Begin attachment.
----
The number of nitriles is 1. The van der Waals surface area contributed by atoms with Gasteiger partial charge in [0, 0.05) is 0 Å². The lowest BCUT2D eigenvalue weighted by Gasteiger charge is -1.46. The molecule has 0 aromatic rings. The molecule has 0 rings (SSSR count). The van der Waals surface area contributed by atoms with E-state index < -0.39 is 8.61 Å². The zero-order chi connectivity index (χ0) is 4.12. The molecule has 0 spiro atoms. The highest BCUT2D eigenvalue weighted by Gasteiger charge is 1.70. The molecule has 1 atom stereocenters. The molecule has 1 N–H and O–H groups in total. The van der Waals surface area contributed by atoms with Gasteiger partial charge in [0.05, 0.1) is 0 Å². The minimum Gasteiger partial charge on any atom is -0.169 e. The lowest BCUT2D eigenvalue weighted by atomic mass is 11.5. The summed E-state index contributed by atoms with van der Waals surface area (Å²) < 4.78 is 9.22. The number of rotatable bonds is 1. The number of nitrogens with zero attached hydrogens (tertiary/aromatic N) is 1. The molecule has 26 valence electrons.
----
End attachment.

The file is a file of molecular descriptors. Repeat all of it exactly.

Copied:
The number of nitriles is 1. The van der Waals surface area contributed by atoms with Gasteiger partial charge in [0, 0.05) is 0 Å². The lowest BCUT2D eigenvalue weighted by Gasteiger charge is -1.46. The molecule has 0 aromatic rings. The molecule has 0 rings (SSSR count). The van der Waals surface area contributed by atoms with E-state index < -0.39 is 8.61 Å². The zero-order chi connectivity index (χ0) is 4.12. The molecule has 0 spiro atoms. The highest BCUT2D eigenvalue weighted by Gasteiger charge is 1.70. The molecule has 1 atom stereocenters. The molecule has 1 N–H and O–H groups in total. The van der Waals surface area contributed by atoms with Gasteiger partial charge in [0.05, 0.1) is 0 Å². The minimum Gasteiger partial charge on any atom is -0.169 e. The lowest BCUT2D eigenvalue weighted by atomic mass is 11.5. The summed E-state index contributed by atoms with van der Waals surface area (Å²) < 4.78 is 9.22. The number of rotatable bonds is 1. The number of nitrogens with zero attached hydrogens (tertiary/aromatic N) is 1. The molecule has 26 valence electrons.